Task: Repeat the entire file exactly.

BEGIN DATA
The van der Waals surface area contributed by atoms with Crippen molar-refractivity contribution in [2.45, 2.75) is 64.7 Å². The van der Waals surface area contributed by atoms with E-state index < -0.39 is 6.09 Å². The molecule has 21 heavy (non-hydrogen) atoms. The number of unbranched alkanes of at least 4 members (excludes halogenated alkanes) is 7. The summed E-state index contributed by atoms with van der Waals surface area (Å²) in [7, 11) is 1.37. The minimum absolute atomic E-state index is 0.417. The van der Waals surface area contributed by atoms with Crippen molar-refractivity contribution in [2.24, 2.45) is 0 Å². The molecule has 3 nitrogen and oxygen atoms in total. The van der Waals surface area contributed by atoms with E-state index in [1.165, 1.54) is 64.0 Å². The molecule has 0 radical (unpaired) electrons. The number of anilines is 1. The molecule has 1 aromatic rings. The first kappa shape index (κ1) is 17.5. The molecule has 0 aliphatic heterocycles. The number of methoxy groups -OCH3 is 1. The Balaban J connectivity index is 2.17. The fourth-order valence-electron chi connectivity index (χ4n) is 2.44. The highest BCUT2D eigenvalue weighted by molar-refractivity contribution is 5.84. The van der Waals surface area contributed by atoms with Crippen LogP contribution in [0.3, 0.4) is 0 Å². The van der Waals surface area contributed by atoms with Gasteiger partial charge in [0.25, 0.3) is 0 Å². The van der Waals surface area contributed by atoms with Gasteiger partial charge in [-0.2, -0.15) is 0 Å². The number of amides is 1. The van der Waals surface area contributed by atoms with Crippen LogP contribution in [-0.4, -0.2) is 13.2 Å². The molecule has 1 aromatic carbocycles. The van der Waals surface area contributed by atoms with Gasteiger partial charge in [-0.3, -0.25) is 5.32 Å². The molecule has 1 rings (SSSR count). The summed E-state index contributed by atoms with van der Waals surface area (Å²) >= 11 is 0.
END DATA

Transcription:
The van der Waals surface area contributed by atoms with Crippen molar-refractivity contribution in [2.45, 2.75) is 64.7 Å². The van der Waals surface area contributed by atoms with E-state index < -0.39 is 6.09 Å². The molecule has 21 heavy (non-hydrogen) atoms. The number of unbranched alkanes of at least 4 members (excludes halogenated alkanes) is 7. The summed E-state index contributed by atoms with van der Waals surface area (Å²) in [7, 11) is 1.37. The minimum absolute atomic E-state index is 0.417. The van der Waals surface area contributed by atoms with Crippen molar-refractivity contribution in [2.24, 2.45) is 0 Å². The molecule has 3 nitrogen and oxygen atoms in total. The van der Waals surface area contributed by atoms with E-state index in [1.165, 1.54) is 64.0 Å². The molecule has 0 radical (unpaired) electrons. The number of anilines is 1. The molecule has 1 aromatic rings. The first kappa shape index (κ1) is 17.5. The molecule has 0 aliphatic heterocycles. The number of methoxy groups -OCH3 is 1. The Balaban J connectivity index is 2.17. The fourth-order valence-electron chi connectivity index (χ4n) is 2.44. The highest BCUT2D eigenvalue weighted by molar-refractivity contribution is 5.84. The van der Waals surface area contributed by atoms with Crippen LogP contribution in [0.3, 0.4) is 0 Å². The van der Waals surface area contributed by atoms with Gasteiger partial charge in [0.25, 0.3) is 0 Å². The van der Waals surface area contributed by atoms with Gasteiger partial charge in [-0.2, -0.15) is 0 Å². The number of amides is 1. The van der Waals surface area contributed by atoms with Crippen LogP contribution in [-0.4, -0.2) is 13.2 Å². The molecule has 1 aromatic carbocycles. The van der Waals surface area contributed by atoms with Gasteiger partial charge in [-0.3, -0.25) is 5.32 Å². The molecule has 1 rings (SSSR count). The summed E-state index contributed by atoms with van der Waals surface area (Å²) >= 11 is 0.